Is That a Banana In Your Pocket, or Are You Just Happy to Hear From Your Editor?

Just got a call from my editor telling me I could not use the word “banana” in a comic strip.

Well, to be fair, this is the context in which I used the word (Click on it to enlarge):

I argued that there were a lot worse terms I could have used for a Speedo, such as “grape smuggler.”

That didn’t persuade him.

I told him he was the first editor to ever censor the word “banana.”  That didn’t persuade him either.  He said he would censor that word each and every time it referred to a penis.

We went back and forth arguing about penises, the argument getting a bit loud.

I was just pleased that somewhere in the New York office of my syndicate, all the people around my editor’s cubicle kept hearing him yell the word “penis.”

I told him that I had now lost 6 of these arguments in a row with him.  He told me that the next time we have one of these debates, he’ll let me do what I want to do.  I said, “Great.  Next week I’m going to put the word m#therf#cker in a comic.”  He said that would be a no-go.

The long and short of it is that when this strip appears in a few weeks, you will not see the word “banana.”  Instead, you will see the phrase “man thong.”

So yes, we have no bananas.

What I’ve Learned from the World Cup

I’ve been watching a lot of World Cup soccer.

Whenever there is a close-call involving contact between two players, both players roll around on the ground holding their shin.  The guy who does the most convincing job of this gets the call.

This bothers some people.

Not me.

I find it inspirational.

So yesterday, when my wife Staci told me I was supposed to pick up our son Tom from basketball practice, I told her she should have mentioned it to me earlier.  She says she did, but I wasn’t listening.  I said she never told me.  She said I never listen.

So I dropped to the kitchen floor and started rolling around holding my shin.

She said, “You are so strange,” and left the kitchen.

Maybe it only works in soccer.

I Had Her at Bucky Tu

I work a couple days a week at Charles Schulz’s studio in Santa Rosa, California. One of the people I work with is named Becci (pronounced “Becky”).

Only I don’t call her Becci.

I call her Bucky Tuna.  And usually I don’t even say that.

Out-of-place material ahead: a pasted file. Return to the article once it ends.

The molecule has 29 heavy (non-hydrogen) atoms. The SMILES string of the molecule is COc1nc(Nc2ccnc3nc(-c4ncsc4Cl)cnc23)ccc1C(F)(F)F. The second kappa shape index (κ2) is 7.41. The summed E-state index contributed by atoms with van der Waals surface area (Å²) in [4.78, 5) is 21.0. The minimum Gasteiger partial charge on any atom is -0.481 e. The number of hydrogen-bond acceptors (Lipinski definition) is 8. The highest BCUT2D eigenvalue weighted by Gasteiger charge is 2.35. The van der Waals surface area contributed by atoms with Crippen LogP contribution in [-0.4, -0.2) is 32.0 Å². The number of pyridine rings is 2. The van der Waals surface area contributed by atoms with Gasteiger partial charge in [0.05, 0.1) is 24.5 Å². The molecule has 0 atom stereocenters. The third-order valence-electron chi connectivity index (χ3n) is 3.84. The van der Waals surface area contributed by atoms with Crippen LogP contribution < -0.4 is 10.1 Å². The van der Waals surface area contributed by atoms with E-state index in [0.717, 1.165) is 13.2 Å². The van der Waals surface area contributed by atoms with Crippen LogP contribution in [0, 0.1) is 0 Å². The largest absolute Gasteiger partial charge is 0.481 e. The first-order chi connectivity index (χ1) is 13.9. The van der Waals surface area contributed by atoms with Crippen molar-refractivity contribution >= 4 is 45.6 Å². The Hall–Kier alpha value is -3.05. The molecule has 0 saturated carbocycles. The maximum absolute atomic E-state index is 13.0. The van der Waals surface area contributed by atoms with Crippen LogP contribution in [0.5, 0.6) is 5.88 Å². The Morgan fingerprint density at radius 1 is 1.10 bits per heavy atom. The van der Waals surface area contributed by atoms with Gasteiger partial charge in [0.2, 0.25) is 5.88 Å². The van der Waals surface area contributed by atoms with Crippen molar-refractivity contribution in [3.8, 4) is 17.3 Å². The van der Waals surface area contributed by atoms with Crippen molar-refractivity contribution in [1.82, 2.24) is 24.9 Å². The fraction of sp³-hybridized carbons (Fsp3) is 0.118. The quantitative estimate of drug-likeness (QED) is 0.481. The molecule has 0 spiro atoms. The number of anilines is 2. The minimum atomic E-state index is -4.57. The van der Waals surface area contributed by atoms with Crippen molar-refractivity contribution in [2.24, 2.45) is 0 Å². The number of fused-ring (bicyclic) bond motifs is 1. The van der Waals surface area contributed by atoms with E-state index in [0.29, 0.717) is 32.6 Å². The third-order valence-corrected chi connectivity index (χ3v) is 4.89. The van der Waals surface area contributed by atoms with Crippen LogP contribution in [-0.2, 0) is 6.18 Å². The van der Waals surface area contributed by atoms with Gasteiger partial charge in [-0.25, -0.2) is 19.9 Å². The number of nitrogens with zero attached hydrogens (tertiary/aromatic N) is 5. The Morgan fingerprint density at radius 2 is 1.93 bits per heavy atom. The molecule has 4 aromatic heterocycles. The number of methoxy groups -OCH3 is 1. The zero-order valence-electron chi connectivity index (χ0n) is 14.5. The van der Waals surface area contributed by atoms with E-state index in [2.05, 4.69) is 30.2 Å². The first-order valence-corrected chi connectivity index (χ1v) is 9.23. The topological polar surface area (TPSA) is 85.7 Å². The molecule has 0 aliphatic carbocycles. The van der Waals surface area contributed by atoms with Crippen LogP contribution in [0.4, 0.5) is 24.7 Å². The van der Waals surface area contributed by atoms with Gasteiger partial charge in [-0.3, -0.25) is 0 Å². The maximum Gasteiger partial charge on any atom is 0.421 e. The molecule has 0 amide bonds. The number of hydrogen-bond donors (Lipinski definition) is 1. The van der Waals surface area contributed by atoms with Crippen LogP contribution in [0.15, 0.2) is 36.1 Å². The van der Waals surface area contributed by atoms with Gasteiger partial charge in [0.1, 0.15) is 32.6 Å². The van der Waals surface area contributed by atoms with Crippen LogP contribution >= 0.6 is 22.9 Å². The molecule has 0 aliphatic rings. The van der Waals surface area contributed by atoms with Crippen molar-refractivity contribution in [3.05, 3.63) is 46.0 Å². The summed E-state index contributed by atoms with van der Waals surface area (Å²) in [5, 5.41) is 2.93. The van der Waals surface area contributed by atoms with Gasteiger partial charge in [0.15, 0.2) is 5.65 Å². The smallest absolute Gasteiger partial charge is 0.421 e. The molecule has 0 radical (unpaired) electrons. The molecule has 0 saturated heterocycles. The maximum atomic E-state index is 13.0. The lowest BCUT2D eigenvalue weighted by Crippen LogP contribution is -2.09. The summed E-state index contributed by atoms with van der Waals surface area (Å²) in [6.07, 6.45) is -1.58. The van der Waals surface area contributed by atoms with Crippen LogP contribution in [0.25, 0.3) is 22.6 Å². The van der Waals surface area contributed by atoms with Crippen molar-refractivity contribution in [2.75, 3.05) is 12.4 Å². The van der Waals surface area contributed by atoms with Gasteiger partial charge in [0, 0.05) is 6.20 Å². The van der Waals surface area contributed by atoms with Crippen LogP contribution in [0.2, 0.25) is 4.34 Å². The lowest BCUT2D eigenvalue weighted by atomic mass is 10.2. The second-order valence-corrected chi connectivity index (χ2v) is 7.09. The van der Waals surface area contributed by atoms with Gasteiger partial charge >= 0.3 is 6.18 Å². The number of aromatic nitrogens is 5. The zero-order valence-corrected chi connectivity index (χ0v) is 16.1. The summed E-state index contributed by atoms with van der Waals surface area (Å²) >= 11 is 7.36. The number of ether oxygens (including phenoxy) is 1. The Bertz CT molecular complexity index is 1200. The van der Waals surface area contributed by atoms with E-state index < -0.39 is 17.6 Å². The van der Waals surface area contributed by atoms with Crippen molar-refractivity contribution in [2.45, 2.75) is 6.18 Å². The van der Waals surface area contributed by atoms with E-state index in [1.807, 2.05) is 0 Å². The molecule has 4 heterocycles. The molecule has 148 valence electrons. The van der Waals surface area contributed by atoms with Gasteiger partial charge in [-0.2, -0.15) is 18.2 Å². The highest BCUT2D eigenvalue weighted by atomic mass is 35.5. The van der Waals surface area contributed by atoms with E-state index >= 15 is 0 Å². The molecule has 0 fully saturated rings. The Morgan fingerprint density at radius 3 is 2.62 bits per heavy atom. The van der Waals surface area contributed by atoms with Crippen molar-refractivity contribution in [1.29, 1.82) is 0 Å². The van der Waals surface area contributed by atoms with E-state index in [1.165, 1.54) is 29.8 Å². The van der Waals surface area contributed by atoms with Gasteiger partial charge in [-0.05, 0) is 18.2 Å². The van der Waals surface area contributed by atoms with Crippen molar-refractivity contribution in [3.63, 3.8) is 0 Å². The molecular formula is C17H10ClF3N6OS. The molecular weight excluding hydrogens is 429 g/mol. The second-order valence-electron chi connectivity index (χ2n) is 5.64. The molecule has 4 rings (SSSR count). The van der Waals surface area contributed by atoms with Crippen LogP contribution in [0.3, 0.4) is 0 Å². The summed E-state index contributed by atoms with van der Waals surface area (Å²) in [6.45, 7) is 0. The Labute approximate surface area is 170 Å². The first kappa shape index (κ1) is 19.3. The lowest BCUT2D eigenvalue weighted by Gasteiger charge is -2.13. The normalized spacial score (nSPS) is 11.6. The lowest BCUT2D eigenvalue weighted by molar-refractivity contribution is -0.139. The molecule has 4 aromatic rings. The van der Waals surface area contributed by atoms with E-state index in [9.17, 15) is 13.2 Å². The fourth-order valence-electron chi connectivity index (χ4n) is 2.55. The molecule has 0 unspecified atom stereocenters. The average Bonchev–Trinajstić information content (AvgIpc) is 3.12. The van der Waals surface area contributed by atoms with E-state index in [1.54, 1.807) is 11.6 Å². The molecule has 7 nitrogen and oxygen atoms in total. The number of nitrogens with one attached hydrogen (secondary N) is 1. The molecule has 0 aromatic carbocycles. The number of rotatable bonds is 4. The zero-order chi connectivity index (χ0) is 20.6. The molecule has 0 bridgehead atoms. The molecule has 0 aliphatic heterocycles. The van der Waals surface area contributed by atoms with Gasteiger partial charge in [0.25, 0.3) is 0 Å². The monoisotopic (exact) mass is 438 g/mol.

I say, “Bucky Tuuuuuuuu.”

I think I got the nickname from Bucky Katt in Get Fuzzy (Bucky likes tuna). But it’s been so long I really don’t remember.

All I know is that as I saw her walking across the parking lot at work recently, I yelled, “Bucky TUUUUUU!!!”  It was very loud.  And very obnoxious.

The good thing about Becci is that even though the nickname is kind of stupid, she never says anything.   She doesn’t even seem to mind when I yell it at her across the parking lot.

Except this time.

This time she stopped walking.

This time she just stared at me.

Because it wasn’t her.

Mortified, I didn’t even try to explain the situation to the scared woman who looked like she was about to mace me.

Which made it worse.  As though “BUCKY TUUUUUUU” was my standard greeting with strangers.

There was only one way to play it off.

Act like it was a foreign language she didn’t understand.  I even changed my walk slightly to include a limp, as though people from my country walk funny.

“Bucky tuuuu,” I mumbled as I went past her.

As though the same word that meant “hello” in my language also meant “goodbye” or “fare thee well.”

Which worked perfectly.

By which I mean she didn’t mace me.

Bucky Tu.

The Best Lecture Ever

I’m on the plane from San Francisco to Newark and the flight attendant is giving the whole back of the plane a lecture.

Some man has put his bag in the overhead bin incorrectly and she doesn’t like it.

“Whose bag is this??” she asks.

No one answers.

“Whose bag is this??” she asks louder.

“It’s mine,” a guy in the back mumbles.

“This is not how you put your bag in the overhead compartment,” she says.

“Sorry,” he says.

But she’s not done with her lesson.

“What you’ve done is put your bag in the small space between the bag that’s already in there and the compartment door. So it’s hanging right on the edge of the compartment.”

He says nothing.

“So if the bags move around mid-flight and someone opens the compartment door, your heavy bag is going to hurt someone because it is going to fall right on this poor gentleman’s head,” she says, holding the bag above the man sitting in the aisle seat.

Only she didn’t quite say the word “head.”

Because right in the middle of her saying the phrase “this poor gentleman’s head,” she dropped the bag.

Right on the poor gentleman’s head.

The man grabbed his head with both hands and started rubbing the top of his head. Proving that when it came to the falling of that heavy bag, she was at least right about one thing.

It would hurt.